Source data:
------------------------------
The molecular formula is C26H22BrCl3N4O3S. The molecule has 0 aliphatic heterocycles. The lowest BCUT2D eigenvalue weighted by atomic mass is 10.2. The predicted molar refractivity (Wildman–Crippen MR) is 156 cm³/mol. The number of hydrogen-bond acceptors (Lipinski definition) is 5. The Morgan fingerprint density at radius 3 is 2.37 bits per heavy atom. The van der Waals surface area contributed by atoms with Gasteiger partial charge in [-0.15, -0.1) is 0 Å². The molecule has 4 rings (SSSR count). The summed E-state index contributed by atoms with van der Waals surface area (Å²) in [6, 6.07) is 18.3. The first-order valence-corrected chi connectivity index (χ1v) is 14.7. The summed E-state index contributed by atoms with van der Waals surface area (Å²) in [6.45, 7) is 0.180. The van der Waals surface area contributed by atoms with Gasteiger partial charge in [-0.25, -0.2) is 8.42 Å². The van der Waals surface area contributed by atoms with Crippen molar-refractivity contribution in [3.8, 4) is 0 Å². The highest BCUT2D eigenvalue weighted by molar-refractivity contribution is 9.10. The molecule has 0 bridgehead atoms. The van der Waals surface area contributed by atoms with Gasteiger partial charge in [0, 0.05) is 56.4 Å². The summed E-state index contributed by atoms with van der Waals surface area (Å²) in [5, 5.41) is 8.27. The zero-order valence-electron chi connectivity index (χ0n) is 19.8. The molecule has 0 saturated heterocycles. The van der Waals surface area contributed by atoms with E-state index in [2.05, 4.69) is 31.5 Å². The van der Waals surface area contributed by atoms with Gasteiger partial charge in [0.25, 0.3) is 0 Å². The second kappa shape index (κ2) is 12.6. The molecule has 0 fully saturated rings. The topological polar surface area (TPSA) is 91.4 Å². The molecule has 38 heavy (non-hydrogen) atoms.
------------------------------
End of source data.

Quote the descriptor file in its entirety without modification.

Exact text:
The molecular formula is C26H22BrCl3N4O3S. The molecule has 0 aliphatic heterocycles. The lowest BCUT2D eigenvalue weighted by atomic mass is 10.2. The predicted molar refractivity (Wildman–Crippen MR) is 156 cm³/mol. The number of hydrogen-bond acceptors (Lipinski definition) is 5. The Morgan fingerprint density at radius 3 is 2.37 bits per heavy atom. The van der Waals surface area contributed by atoms with Gasteiger partial charge in [-0.15, -0.1) is 0 Å². The molecule has 4 rings (SSSR count). The summed E-state index contributed by atoms with van der Waals surface area (Å²) in [6, 6.07) is 18.3. The first-order valence-corrected chi connectivity index (χ1v) is 14.7. The summed E-state index contributed by atoms with van der Waals surface area (Å²) in [6.45, 7) is 0.180. The van der Waals surface area contributed by atoms with Gasteiger partial charge in [-0.25, -0.2) is 8.42 Å². The van der Waals surface area contributed by atoms with Crippen molar-refractivity contribution in [3.8, 4) is 0 Å². The highest BCUT2D eigenvalue weighted by molar-refractivity contribution is 9.10. The molecule has 0 bridgehead atoms. The van der Waals surface area contributed by atoms with Gasteiger partial charge in [0, 0.05) is 56.4 Å². The summed E-state index contributed by atoms with van der Waals surface area (Å²) in [5, 5.41) is 8.27. The zero-order valence-electron chi connectivity index (χ0n) is 19.8. The molecule has 0 saturated heterocycles. The van der Waals surface area contributed by atoms with E-state index in [2.05, 4.69) is 31.5 Å². The van der Waals surface area contributed by atoms with Gasteiger partial charge in [0.25, 0.3) is 0 Å². The second kappa shape index (κ2) is 12.6. The molecule has 0 fully saturated rings. The topological polar surface area (TPSA) is 91.4 Å². The molecule has 38 heavy (non-hydrogen) atoms.